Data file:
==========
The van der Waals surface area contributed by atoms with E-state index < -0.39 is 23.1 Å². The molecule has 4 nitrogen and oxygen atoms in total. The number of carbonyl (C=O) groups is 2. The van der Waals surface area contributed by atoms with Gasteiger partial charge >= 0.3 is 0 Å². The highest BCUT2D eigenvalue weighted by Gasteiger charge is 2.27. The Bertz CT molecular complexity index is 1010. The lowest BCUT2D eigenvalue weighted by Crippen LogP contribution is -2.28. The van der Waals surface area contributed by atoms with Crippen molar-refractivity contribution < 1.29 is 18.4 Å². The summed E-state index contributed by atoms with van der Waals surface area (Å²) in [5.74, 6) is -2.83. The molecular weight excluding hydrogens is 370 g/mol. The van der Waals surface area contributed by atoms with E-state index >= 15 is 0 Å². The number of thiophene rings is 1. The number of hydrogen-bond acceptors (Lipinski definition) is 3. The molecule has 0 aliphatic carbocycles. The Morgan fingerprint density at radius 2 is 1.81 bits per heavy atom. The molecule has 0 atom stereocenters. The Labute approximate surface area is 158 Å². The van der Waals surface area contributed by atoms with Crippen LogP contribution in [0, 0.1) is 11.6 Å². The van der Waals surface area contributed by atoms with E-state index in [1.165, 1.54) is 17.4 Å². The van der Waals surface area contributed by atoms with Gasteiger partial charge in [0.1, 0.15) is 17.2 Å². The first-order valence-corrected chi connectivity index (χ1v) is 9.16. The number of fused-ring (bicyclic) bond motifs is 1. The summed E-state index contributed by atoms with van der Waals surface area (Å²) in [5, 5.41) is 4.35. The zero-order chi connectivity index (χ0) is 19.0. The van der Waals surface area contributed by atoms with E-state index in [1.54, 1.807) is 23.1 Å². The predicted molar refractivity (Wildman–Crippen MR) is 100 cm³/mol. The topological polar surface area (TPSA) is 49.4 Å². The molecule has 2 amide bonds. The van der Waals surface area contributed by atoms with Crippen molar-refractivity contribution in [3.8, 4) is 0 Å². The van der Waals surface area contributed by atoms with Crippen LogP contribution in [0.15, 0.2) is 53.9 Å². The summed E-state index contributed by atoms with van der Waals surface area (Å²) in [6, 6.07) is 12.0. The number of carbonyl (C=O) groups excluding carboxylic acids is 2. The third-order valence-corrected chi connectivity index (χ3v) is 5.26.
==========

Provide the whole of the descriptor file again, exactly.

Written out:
The van der Waals surface area contributed by atoms with E-state index < -0.39 is 23.1 Å². The molecule has 4 nitrogen and oxygen atoms in total. The number of carbonyl (C=O) groups is 2. The van der Waals surface area contributed by atoms with Gasteiger partial charge >= 0.3 is 0 Å². The highest BCUT2D eigenvalue weighted by Gasteiger charge is 2.27. The Bertz CT molecular complexity index is 1010. The lowest BCUT2D eigenvalue weighted by Crippen LogP contribution is -2.28. The van der Waals surface area contributed by atoms with Crippen molar-refractivity contribution < 1.29 is 18.4 Å². The summed E-state index contributed by atoms with van der Waals surface area (Å²) in [5.74, 6) is -2.83. The molecular weight excluding hydrogens is 370 g/mol. The van der Waals surface area contributed by atoms with E-state index >= 15 is 0 Å². The number of thiophene rings is 1. The number of hydrogen-bond acceptors (Lipinski definition) is 3. The molecule has 0 aliphatic carbocycles. The Morgan fingerprint density at radius 2 is 1.81 bits per heavy atom. The molecule has 0 atom stereocenters. The Labute approximate surface area is 158 Å². The van der Waals surface area contributed by atoms with Crippen LogP contribution in [0, 0.1) is 11.6 Å². The van der Waals surface area contributed by atoms with E-state index in [1.165, 1.54) is 17.4 Å². The van der Waals surface area contributed by atoms with Gasteiger partial charge in [0.1, 0.15) is 17.2 Å². The first-order valence-corrected chi connectivity index (χ1v) is 9.16. The number of fused-ring (bicyclic) bond motifs is 1. The summed E-state index contributed by atoms with van der Waals surface area (Å²) in [5, 5.41) is 4.35. The zero-order chi connectivity index (χ0) is 19.0. The van der Waals surface area contributed by atoms with E-state index in [1.54, 1.807) is 23.1 Å². The predicted molar refractivity (Wildman–Crippen MR) is 100 cm³/mol. The topological polar surface area (TPSA) is 49.4 Å². The molecule has 2 amide bonds. The van der Waals surface area contributed by atoms with Crippen molar-refractivity contribution in [3.8, 4) is 0 Å². The van der Waals surface area contributed by atoms with Crippen LogP contribution in [0.15, 0.2) is 53.9 Å². The summed E-state index contributed by atoms with van der Waals surface area (Å²) in [6, 6.07) is 12.0. The number of carbonyl (C=O) groups excluding carboxylic acids is 2. The third-order valence-corrected chi connectivity index (χ3v) is 5.26.